I have never seen such a (add your own mild or strong expletive here) stupid play call that I can remember. The Seahawks had been running well all day behind the big Marshawn Lynch.
They had the time for running on the third and fourth downs from about the two yard line, which should have been easy to accomplish since the Patriots hadn’t really stopped Lynch all game. But no! The Seahawks, who I wouldn’t really have liked against any team other than New England, threw an interception among heavy traffic at the goal line and the Patriots intercept the ball. Game over!
Anyway, as we Bronco fans are unfortunately getting used to saying, “Well, there’s always next year.”
And speaking of the Broncos, it is going to be an interesting eight months before next season starts. There has been a large number of former Broncos returning to the fold in pursuit of that elusive Super Bowl title.
There is Kubiak, the backup to Elway and subsequent Broncos quarterback coach as well as eight-year head coach of the Houston Texans. He is a good man, has a “good” track record and has a pretty good win/loss record.
Then there is the return of former Broncos head coach Wade Phillips as defensive coordinator for Denver. I just think it is going to be an interesting year. Neither one of these coaches has ever really rattled our world with their past accomplishments.
I hope I am wrong again. Elway has picked some pretty good personnel over his couple of years as vice president and general manager, but I am not certain that these two veteran coaches are the answer to Denver’s problems.
I guess we’ll have to wait and see.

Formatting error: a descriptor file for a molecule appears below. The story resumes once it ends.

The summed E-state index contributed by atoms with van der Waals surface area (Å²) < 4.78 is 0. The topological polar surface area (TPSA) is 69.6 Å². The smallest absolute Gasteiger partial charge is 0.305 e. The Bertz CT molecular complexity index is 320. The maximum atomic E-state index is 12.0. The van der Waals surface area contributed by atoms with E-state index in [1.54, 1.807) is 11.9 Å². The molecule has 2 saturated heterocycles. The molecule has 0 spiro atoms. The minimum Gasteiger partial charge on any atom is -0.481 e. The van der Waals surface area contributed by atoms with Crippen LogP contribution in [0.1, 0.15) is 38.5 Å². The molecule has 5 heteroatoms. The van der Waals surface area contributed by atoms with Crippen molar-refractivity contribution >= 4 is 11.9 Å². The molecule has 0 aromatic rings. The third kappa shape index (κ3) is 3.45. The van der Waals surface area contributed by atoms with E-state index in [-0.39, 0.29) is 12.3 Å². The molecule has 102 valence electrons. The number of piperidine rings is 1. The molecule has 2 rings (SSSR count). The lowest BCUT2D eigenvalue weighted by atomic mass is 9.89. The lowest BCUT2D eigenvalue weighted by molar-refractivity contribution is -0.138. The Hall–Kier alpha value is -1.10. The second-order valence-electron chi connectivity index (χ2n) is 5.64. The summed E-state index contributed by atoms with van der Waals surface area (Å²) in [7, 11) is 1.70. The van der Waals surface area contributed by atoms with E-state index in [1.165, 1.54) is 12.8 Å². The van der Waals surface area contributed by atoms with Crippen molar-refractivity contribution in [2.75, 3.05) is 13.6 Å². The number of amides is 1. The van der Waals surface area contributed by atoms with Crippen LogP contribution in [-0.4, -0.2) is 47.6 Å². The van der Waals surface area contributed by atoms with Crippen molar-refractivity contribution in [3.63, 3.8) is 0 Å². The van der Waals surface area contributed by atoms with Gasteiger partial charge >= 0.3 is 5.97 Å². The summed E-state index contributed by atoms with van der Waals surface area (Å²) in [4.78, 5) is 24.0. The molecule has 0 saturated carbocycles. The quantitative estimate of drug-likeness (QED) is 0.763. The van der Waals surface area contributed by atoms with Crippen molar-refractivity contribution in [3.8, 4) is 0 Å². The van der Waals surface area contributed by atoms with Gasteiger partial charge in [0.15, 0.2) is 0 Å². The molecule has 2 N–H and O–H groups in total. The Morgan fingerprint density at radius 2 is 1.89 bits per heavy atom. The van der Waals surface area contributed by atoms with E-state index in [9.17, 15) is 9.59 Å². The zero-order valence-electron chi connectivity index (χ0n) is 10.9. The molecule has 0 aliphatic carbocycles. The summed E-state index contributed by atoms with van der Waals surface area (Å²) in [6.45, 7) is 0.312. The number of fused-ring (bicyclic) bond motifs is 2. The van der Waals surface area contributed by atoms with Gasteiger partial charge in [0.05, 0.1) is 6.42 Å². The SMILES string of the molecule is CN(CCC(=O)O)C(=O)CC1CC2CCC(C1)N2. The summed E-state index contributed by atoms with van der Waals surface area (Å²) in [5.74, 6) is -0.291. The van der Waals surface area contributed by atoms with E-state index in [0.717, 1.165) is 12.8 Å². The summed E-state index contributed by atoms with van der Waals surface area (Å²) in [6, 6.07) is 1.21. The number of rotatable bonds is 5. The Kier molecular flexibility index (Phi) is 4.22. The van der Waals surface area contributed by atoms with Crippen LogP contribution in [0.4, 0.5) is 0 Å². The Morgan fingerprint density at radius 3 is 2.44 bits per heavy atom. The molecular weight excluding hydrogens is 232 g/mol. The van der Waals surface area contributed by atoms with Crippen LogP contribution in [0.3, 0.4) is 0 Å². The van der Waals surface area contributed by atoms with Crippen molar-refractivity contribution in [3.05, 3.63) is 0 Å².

After all, there is always next year—and probably a year after that as well.
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Probably the biggest thing going on now around here and in almost every town and city across the country is the high number of high school seniors who are now applying to college.
High school seniors across the country are filling out college applications, scholarship forms, FAFSA forms for student aid, bank loan forms, etc., in preparation for that next step in life after high school.
I have written several times in the past about the importance of getting some kind of degree, from a certificate in some useful occupation to a regular college degree, post-graduate degree and even an advanced degree.
The numbers are staggering when you look at the average income of a student who just graduates from high school. Incrementally large steps are earned on a national scale when you add each level of academia from high school graduate to those who earn an occupational certificate to those who earn an associate (two-year) degree, a bachelor’s degree, a master’s degree and a doctorate.
Don’t get me at all wrong. Some of the best-paid occupations now and in the future can be obtained with a two-year associate’s degree—nursing, dental hygiene, dental assistant, and others—but those are few and far between. Some computer degrees learned at a community college can also set a student up for an interesting and lucrative lifetime occupation.
But the key is truly to figure out what it is that you want to do with your life.
After a field of study is decided upon, the next step is to decide where a good college is located to help you reach your goal, whatever that is. This can now be done on the computer quite easily without having to order a large number of college catalogs.
Payment is also a concern. There are grants, scholarships and low-cost loans available to where I would have to agree with the statement that was in common use when I was public information officer for Mohave Community College in Arizona: Cost should not be a deterrent from earning a degree.
One only has to look at the lifetime income figures between each step of education—non-high school graduate, high school graduate or GED recipient, associate degree or certificate, bachelor’s degree, master’s degree and doctorate—to see the importance of each level of education.
There is roughly a $300,000 to $400,000 lifetime income difference between levels, and that, folks, is a big difference.
Take your time. Look into all facets of an education, then make the plunge in the direction you want to go. It will pay off—for you, your future family and your quality of life.